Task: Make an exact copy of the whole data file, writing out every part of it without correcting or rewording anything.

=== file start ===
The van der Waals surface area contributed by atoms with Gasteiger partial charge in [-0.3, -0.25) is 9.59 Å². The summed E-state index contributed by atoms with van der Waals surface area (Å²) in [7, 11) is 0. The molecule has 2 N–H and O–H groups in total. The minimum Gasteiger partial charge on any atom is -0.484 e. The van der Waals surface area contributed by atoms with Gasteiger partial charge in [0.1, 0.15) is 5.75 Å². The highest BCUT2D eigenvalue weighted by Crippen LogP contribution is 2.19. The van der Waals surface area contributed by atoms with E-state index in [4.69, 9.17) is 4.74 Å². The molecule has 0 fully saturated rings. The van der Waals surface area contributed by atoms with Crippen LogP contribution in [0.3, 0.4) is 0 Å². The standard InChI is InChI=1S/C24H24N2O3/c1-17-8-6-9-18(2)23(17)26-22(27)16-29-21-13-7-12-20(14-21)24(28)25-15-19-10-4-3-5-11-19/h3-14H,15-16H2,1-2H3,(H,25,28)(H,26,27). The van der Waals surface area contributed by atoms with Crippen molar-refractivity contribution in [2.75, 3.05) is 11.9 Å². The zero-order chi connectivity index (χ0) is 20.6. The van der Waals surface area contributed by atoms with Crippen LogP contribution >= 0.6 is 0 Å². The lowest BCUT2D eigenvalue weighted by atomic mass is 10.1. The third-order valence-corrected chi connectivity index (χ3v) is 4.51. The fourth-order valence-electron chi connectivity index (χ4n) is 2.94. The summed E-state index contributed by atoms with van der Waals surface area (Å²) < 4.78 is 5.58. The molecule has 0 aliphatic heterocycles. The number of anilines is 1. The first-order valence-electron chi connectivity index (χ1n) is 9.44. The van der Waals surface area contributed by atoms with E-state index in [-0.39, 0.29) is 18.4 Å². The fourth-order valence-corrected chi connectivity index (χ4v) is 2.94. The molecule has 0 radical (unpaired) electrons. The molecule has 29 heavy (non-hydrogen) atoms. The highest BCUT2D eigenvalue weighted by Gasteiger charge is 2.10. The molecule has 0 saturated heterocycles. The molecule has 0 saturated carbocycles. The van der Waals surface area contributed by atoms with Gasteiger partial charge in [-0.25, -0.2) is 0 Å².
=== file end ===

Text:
The van der Waals surface area contributed by atoms with Gasteiger partial charge in [-0.3, -0.25) is 9.59 Å². The summed E-state index contributed by atoms with van der Waals surface area (Å²) in [7, 11) is 0. The molecule has 2 N–H and O–H groups in total. The minimum Gasteiger partial charge on any atom is -0.484 e. The van der Waals surface area contributed by atoms with Gasteiger partial charge in [0.1, 0.15) is 5.75 Å². The highest BCUT2D eigenvalue weighted by Crippen LogP contribution is 2.19. The van der Waals surface area contributed by atoms with E-state index in [4.69, 9.17) is 4.74 Å². The molecule has 0 fully saturated rings. The van der Waals surface area contributed by atoms with Crippen LogP contribution in [0.3, 0.4) is 0 Å². The standard InChI is InChI=1S/C24H24N2O3/c1-17-8-6-9-18(2)23(17)26-22(27)16-29-21-13-7-12-20(14-21)24(28)25-15-19-10-4-3-5-11-19/h3-14H,15-16H2,1-2H3,(H,25,28)(H,26,27). The van der Waals surface area contributed by atoms with Crippen molar-refractivity contribution in [2.75, 3.05) is 11.9 Å². The zero-order chi connectivity index (χ0) is 20.6. The van der Waals surface area contributed by atoms with Crippen LogP contribution >= 0.6 is 0 Å². The lowest BCUT2D eigenvalue weighted by atomic mass is 10.1. The third-order valence-corrected chi connectivity index (χ3v) is 4.51. The fourth-order valence-electron chi connectivity index (χ4n) is 2.94. The summed E-state index contributed by atoms with van der Waals surface area (Å²) < 4.78 is 5.58. The molecule has 0 aliphatic heterocycles. The number of anilines is 1. The first-order valence-electron chi connectivity index (χ1n) is 9.44. The van der Waals surface area contributed by atoms with E-state index in [-0.39, 0.29) is 18.4 Å². The fourth-order valence-corrected chi connectivity index (χ4v) is 2.94. The molecule has 0 radical (unpaired) electrons. The molecule has 29 heavy (non-hydrogen) atoms. The highest BCUT2D eigenvalue weighted by Gasteiger charge is 2.10. The molecule has 0 saturated heterocycles. The molecule has 0 saturated carbocycles. The van der Waals surface area contributed by atoms with Gasteiger partial charge in [-0.25, -0.2) is 0 Å².